I couldn’t think of a SINGLE book. Does calypso count as a poem? Because I grew up listening to tons of those, and now in my grown up years as a writer and workshop facilitator have used calypsos from my childhood like King Obstinate’s Wet You Han, a story in calypso form, when discussing character, setting, atmosphere, dialogue, and more in workshops. I’d been introduced to Caribbean fiction, I think, through Anansi and village/true life and jumbie stories (informally, at home and in school) and short fiction (in school) – I remember this one story about a snobbish girl named Millicent who lorded her privilege over her peers, but I don’t remember much else about her; I remember reading Miguel Street which, I think, my older brother who was already in secondary school at the time, might have been studying; I remember enjoying excerpted stories from Michael Anthony’s Year in San Fernando; I remember reading a Selvon (one with a character named Tiger, not Lonely Londoners which would later become a favourite) over the summer – and really digging the writer – only to have them drop it from the reading list by the time the school year rolled around; and I remember Annie John – I was in Antigua State College by the time I read this one (it wasn’t being taught but outside of class we were discovering this and debating her other book A Small Place) and maybe this was the transformative one because by then I already knew I loved to write but couldn’t even begin to form the words to say I want to be a writer – and though it didn’t happen as it does in movies, a sudden and sharp epiphany, but this story of a girl I recognized from a world I knew by a writer from Ovals, a community right next to and much like my own Ottos community, my consciousness started to turn to the idea of it, that maybe writers could come from where I’m from and tell the stories I had dammed up inside. So maybe allahdat is the answer. Not a SINGLE thing but a progression. I feel like I’m forgetting something crucial but that’s what I have for now.

Anyway, I decided to share E. Wayne – that’s the CCT’s artistic director’s – email here and I figured you could share your stories with him as well. So I decided to ask him what the purpose was. He replied that he wasn’t sure-sure, just that he was “hoping to do something around:
•Life-long learning/reading
•A trajectory of Caribbean (young readers) literature (c. 1950 – present)
•Getting parents introduce kids to Caribbean (young readers) literature (both old and contemporary)
•For our WORDFest (June) or Brooklyn Book Festival (Sept)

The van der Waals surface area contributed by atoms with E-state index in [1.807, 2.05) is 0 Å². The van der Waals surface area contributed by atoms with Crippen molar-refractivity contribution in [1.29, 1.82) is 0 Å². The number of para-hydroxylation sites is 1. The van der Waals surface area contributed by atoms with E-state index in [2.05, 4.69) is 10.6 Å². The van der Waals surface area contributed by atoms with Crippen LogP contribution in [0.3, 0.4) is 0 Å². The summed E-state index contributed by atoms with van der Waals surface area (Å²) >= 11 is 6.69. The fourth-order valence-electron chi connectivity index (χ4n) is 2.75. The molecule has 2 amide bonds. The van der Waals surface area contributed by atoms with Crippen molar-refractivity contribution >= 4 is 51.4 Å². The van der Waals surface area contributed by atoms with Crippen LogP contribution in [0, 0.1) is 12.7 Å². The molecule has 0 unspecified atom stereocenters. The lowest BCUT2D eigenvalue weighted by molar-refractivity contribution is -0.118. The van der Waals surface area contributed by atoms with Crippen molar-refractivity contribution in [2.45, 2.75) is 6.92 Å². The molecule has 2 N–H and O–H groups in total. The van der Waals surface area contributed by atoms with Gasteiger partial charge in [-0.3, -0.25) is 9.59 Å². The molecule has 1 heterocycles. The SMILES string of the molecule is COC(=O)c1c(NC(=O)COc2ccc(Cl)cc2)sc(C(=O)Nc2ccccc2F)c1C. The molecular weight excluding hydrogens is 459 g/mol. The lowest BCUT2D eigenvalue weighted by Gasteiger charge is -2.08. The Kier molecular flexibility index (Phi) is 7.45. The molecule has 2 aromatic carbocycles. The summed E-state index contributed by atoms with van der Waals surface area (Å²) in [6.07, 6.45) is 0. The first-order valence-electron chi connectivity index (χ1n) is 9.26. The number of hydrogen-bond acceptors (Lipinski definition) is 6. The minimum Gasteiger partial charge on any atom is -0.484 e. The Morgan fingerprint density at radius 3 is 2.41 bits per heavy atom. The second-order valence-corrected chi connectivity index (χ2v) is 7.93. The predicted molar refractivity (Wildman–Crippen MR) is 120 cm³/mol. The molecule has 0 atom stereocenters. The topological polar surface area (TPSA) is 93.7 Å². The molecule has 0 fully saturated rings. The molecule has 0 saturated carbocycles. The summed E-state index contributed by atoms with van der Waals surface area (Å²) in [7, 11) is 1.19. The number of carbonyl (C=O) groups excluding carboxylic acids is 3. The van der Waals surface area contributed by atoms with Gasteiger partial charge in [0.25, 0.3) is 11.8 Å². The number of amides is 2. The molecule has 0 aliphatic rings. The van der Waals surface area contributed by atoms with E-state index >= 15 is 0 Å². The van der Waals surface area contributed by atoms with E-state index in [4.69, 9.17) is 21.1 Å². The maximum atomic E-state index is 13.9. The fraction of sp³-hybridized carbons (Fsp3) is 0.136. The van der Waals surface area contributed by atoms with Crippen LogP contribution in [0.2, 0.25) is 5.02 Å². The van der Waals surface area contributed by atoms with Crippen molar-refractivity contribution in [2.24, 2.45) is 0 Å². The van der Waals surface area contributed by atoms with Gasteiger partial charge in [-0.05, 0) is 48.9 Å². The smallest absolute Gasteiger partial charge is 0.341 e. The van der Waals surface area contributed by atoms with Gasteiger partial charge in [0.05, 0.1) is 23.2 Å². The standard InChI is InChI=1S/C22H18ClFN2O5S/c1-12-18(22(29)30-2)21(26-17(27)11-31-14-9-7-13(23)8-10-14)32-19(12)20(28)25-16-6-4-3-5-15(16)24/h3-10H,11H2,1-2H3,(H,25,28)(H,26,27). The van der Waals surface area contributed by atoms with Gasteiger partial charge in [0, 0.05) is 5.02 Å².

•Might be a one-off or a season-long project
•Prob have live, online and archival components”

So, there you have it. If you have a memory to contribute, email him: caribbeantheatre@yahoo.com

Don’t post them here, eh, send them directly to him. Cool? Cool.

 

As with all content on wadadlipen.wordpress.com, except otherwise noted, this is written by Joanne C. Hillhouse (author of The Boy from Willow Bend, Dancing Nude in the Moonlight, Musical Youth, Fish Outta Water, and Oh Gad!). All Rights Reserved. If you enjoyed it, check out my pages –  WordPress, Facebook – and help spread the word about Wadadli Pen and my books. You can also subscribe to the site to keep up with future updates. Thanks.

Leave a comment

Filed under A & B Lit News Plus, A & B WRITINGS, Caribbean Plus Lit News

Stories Handed Down

Friends of Antigua Public Library – NY, Inc. Presents

Stories Handed Down

2014 Short Story and Visual Arts Competition
Deadline: October 24th 2015

Short-Story-Competition-2015-1

Students are invited to interview an Antiguan/Barbudan elder, and submit a story about “ole time days” in Antigua & Barbuda. For the Visual Arts component, students are asked to submit a piece of artwork that illustrates either a story handed down, or portrays the storyteller.

This year’s prizes include:
First Place: Note book computer;
Second Place: Digital Camera;
Third Place: EC$100 gift certificate to Best of Books.

PRESS-RELEASE-2015-Short-Story-Competition

 

Leave a comment

Filed under A & B Lit News Plus, A & B WRITINGS, Links We Love

Read and learn

Did I mention this before? Did you check out the winners of the Commonwealth Short story prize? If you love to read, they make for good reading. I haven’t read all of them yet but I really like the two I’ve read – K. Jared Hosein (Trini massive!)’s ‘The King of Settlement 4’ and ‘Light’ by Nigerian writer Lesley Nneka Arima. These were among the regional winners – overall winner yet to be announced, I believe. So far, I’m rooting for Kevin (yes, the Caribbean to the worl’!)… but seriously not just because he’s from the Caribbean but because I really like his story. Wishing all finalists well though and, here’s the thing, if like me you’ve entered this competition or plan to again, read…not to mimic… but to be reminded of the effort it takes…and to prime yourself to keep trying.